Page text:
Adding acid treated fish bone meal in the feed increases the salmon’s uptake of phosphorus by a full 14 per cent, fresh research by Nofima shows.
Fish and mammals need phosphorus to achieve normal growth, metabolism and skeletal development. Consequently, phosphorus is an important ingredient in feeds for farmed salmon.
Historically, fishmeal has been the main source of phosphorus in the salmon feed. However, in recent times increasingly more of the meal has been replaced by vegetable ingredients, which can in the worst case prevent the fish taking up phosphorus.
In order to secure sufficient phosphorus for the salmon, it is common to use commercial phosphorus salts as additives in the feed. The official recommendation in Norway is that there should be minimum 0.6 per cent available phosphorus in the feed in order for the salmon to grow well and to avoid the development of skeletal deformities. However, research carried out by Nofima demonstrates that the optimal level is higher and about 0.8 – 0.9 per cent available phosphorus.
Increasing the phosphorus content will make the feed more expensive. Phosphorus is a non-renewable resource, and as phosphorus is in high demand as a fertiliser and there is limited supply of phosphorus from natural sources, prices have been forced up. Consequently, in aquaculture it is necessary to have the best possible utilisation of the phosphorus that is available.
Most of the phosphorus in fishmeal can be found in the fish bones. In the fish bones, phosphorus is tightly bound in a mineral complex with low solubility, making the phosphorus poorly available to the salmon. This means that 60 - 80 per cent of the phosphorus is released undigested into the environment, which in addition to posing an environmental challenge is a waste of an expensive feed ingredient. Today’s situation increases the need to develop feed ingredients that are more efficient and environmentally friendly.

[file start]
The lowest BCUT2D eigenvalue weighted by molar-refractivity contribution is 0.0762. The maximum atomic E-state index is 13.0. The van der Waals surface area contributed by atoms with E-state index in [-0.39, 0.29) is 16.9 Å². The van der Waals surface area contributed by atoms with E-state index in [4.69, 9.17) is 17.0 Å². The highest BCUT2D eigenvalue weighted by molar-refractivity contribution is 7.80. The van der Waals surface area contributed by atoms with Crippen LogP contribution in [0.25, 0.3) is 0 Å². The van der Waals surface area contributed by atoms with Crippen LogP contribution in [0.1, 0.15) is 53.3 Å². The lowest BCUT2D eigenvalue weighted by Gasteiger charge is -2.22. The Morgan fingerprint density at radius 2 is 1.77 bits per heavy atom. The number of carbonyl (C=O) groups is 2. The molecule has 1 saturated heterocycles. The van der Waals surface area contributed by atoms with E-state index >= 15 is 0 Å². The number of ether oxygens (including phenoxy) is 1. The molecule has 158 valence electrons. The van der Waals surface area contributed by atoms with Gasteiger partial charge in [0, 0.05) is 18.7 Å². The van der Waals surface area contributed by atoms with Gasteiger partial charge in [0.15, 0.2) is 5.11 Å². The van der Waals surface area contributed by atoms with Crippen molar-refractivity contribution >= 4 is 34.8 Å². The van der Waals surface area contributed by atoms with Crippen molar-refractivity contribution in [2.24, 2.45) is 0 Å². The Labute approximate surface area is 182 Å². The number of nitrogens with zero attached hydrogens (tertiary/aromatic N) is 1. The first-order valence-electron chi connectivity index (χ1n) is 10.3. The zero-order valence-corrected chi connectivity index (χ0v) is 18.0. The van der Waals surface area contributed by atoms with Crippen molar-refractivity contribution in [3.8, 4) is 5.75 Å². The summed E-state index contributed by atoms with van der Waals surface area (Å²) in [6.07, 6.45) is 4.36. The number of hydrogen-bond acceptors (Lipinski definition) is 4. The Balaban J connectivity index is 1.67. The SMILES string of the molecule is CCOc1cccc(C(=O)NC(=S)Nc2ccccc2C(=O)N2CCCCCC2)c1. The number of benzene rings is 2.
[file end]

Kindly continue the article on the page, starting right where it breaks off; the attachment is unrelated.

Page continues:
Nofima is working on the development of methods to increase the utilisation of phosphorus. Fishmeal, which has historically been the greatest source of phosphorus, is being used in fish feed to a steadily lower degree. Large quantities of by-products are being produced in the form of head and backbone trimmings from the fishery and aquaculture industries. The protein and fat from the trimmings is regarded as a valuable resource, while the bone fraction has been assessed as problem waste.
However, it is in the fish bones that the phosphorus is found. The question scientists at Nofima raised was whether it was possible to grind the fish bones and process the raw material in a way that can make the phosphorus more soluble and available to the salmon? The scientists have now tested this.
“The results have been very positive. If you use the phosphorus from the fish bones, they have higher efficiency and can completely replace other phosphorus salts in the feed,” says Senior Scientist Sissel Albrektsen from Nofima in Bergen.
The scientists tested out several diets containing phosphorus from different sources, either from commercial salts or from dried fish bone meal that had undergone various acid treatments. The experimental diets were fed to salmon weighing 170 g for a three-month feeding period. Measurements of the fish were then carried out based on a series of criteria.
The feed containing acid treated phosphorus from fish bones increased the salmon’s uptake of phosphorus by 14 per cent. The ability to digest proteins, fat and several other minerals also increased significantly with this diet.
“We also found effects that we had not counted on. The fish that received this feed had a better growth rate than the other fish groups, and not a single fish had developed deformities,” says Albreksten.
“As fish bones contain many different trace minerals in addition to macrominerals such as phosphorus, calcium and magnesium, we believe that fish bones produced in this way can give a more balanced supplement of minerals that can be favourable for growth and normal skeletal development.”
The fish bones utilised in this research are from blue whiting. However, increasingly more fishmeal today comes from herring. Albrektsen and her colleagues will now research the same relevant issues on herring bones.
“Herring bone is totally different to blue whiting bone. It is softer and contains more fat and less minerals. We will study if the same processing of the raw material will produce the same effect,” says Albrektsen.
The scientists also plan to conduct a cost-benefit analysis to find out the degree to which it will be profitable to produce feed using phosphorus from fish bones instead of from expensive salts.